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Czech Foreign Policy and EU Membership: Europeanization and Domestic Sources

By Michael Baun and Dan Marek

Abstract

This paper examines the impact of EU integration and membership on the foreign policy of the Czech Republic. After examining the historical, geopolitical, and domestic sources of Czech foreign policy, it surveys Czech foreign policy since 1989, focusing on five distinct periods. The paper concludes that Czech foreign policy has been “Europeanized” to only a limited extent, and that EU influence on Czech foreign policy decision-making is relatively small compared to domestic political factors. EU membership also does not appear to have altered basic perceptions of Czech foreign policy interests, which remain largely determined by (pre-1989) historical experience and perceptions of geopolitical vulnerability. However, the Czech Republic has also sought to use the EU to achieve its key foreign policy goals, especially during its EU presidency in the first half of 2009. Limited socialization within EU institutions and the Czech Republic’s peculiar historical experience and geopolitical situation are the main explanations for limited Europeanization, suggesting that further socialization and the accumulated experience of EU membership could promote greater Europeanization of Czech foreign policy over time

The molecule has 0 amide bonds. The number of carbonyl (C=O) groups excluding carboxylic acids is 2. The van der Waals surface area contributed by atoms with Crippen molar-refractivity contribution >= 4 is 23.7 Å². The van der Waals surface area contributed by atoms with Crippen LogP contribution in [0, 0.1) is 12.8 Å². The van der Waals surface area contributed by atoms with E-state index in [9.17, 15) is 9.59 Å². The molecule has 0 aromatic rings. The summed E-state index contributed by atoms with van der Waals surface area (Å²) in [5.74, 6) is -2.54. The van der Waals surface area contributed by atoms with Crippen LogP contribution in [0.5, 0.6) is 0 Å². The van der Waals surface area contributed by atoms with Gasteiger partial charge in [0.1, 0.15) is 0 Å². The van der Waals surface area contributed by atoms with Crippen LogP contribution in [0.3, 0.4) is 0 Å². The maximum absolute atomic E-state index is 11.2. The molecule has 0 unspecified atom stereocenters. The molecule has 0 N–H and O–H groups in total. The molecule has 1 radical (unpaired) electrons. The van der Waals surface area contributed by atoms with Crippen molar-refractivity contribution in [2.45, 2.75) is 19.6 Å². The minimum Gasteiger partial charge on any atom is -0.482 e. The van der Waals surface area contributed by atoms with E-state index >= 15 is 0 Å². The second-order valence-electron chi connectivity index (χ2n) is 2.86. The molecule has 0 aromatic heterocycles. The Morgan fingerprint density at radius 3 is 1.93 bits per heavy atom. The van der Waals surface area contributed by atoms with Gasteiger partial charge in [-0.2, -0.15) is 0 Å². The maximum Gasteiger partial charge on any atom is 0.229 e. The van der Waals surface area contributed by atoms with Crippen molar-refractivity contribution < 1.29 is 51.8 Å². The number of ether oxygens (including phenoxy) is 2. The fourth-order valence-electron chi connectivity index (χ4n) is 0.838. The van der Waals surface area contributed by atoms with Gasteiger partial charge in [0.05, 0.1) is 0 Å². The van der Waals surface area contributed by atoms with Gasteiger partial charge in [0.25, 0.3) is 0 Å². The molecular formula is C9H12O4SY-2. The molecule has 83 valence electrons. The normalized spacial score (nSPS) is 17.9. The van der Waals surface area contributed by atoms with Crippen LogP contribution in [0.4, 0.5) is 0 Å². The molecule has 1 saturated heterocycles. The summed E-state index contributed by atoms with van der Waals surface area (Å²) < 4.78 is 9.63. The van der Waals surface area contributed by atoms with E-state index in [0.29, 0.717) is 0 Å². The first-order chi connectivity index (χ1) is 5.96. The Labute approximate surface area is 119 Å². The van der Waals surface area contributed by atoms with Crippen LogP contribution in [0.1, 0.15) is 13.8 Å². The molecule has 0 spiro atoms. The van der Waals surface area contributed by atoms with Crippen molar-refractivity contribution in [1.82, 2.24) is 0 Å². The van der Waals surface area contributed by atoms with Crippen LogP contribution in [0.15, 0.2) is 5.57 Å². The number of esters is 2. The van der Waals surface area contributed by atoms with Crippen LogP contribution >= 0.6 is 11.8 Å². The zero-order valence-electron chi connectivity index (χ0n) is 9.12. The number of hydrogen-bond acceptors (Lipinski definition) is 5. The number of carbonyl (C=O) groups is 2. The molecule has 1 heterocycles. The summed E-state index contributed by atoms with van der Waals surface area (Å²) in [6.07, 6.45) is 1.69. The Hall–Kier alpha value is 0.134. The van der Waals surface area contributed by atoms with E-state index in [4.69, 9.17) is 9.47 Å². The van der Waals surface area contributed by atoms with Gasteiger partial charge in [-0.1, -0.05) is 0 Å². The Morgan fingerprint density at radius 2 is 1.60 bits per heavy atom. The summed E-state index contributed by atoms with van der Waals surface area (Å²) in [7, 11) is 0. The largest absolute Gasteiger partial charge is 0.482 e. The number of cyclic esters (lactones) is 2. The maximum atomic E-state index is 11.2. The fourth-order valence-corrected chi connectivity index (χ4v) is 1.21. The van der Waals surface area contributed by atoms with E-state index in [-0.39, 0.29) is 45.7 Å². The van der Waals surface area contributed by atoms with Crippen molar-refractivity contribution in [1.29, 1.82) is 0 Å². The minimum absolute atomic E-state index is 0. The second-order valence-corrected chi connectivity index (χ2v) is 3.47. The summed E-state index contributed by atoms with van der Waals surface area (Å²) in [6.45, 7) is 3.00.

Topics: common foreign & security policy 1993--European Global Strategy, Czech Republic, europeanisation/europeanization & European identity
Year: 2009
OAI identifier: oai:aei.pitt.edu:33023

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